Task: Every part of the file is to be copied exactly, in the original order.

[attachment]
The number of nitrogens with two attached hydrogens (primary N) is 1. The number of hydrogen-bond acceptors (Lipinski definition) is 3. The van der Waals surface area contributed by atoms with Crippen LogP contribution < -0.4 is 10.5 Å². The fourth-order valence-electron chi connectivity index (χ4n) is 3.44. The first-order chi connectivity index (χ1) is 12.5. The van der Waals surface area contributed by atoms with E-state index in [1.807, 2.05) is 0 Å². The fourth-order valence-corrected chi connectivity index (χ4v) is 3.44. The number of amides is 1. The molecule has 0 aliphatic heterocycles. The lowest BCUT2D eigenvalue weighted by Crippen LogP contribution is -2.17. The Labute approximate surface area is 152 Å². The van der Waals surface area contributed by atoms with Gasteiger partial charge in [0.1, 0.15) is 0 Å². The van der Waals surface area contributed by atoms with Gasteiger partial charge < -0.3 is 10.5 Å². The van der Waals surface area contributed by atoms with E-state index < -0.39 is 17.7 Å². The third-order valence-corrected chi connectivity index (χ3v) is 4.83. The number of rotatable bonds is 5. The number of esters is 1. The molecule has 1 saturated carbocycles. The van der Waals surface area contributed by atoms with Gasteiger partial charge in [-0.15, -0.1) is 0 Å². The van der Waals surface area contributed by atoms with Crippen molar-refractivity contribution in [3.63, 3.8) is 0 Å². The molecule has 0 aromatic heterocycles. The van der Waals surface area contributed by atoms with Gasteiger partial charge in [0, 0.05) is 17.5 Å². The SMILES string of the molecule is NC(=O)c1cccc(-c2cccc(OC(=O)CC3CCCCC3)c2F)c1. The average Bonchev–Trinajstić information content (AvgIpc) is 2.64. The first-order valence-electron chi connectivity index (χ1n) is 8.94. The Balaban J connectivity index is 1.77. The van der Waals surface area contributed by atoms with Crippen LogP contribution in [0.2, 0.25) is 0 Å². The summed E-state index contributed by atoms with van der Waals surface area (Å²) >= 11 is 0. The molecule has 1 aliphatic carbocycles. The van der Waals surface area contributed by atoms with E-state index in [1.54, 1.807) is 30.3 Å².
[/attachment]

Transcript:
The number of nitrogens with two attached hydrogens (primary N) is 1. The number of hydrogen-bond acceptors (Lipinski definition) is 3. The van der Waals surface area contributed by atoms with Crippen LogP contribution < -0.4 is 10.5 Å². The fourth-order valence-electron chi connectivity index (χ4n) is 3.44. The first-order chi connectivity index (χ1) is 12.5. The van der Waals surface area contributed by atoms with E-state index in [1.807, 2.05) is 0 Å². The fourth-order valence-corrected chi connectivity index (χ4v) is 3.44. The number of amides is 1. The molecule has 0 aliphatic heterocycles. The lowest BCUT2D eigenvalue weighted by Crippen LogP contribution is -2.17. The Labute approximate surface area is 152 Å². The van der Waals surface area contributed by atoms with Gasteiger partial charge in [0.1, 0.15) is 0 Å². The van der Waals surface area contributed by atoms with Gasteiger partial charge < -0.3 is 10.5 Å². The van der Waals surface area contributed by atoms with E-state index < -0.39 is 17.7 Å². The third-order valence-corrected chi connectivity index (χ3v) is 4.83. The number of rotatable bonds is 5. The number of esters is 1. The molecule has 1 saturated carbocycles. The van der Waals surface area contributed by atoms with Gasteiger partial charge in [-0.15, -0.1) is 0 Å². The van der Waals surface area contributed by atoms with Crippen molar-refractivity contribution in [3.63, 3.8) is 0 Å². The molecule has 0 aromatic heterocycles. The van der Waals surface area contributed by atoms with Gasteiger partial charge in [0, 0.05) is 17.5 Å². The SMILES string of the molecule is NC(=O)c1cccc(-c2cccc(OC(=O)CC3CCCCC3)c2F)c1. The average Bonchev–Trinajstić information content (AvgIpc) is 2.64. The first-order valence-electron chi connectivity index (χ1n) is 8.94. The Balaban J connectivity index is 1.77. The van der Waals surface area contributed by atoms with Crippen LogP contribution in [0.2, 0.25) is 0 Å². The summed E-state index contributed by atoms with van der Waals surface area (Å²) >= 11 is 0. The molecule has 1 aliphatic carbocycles. The van der Waals surface area contributed by atoms with E-state index in [1.54, 1.807) is 30.3 Å².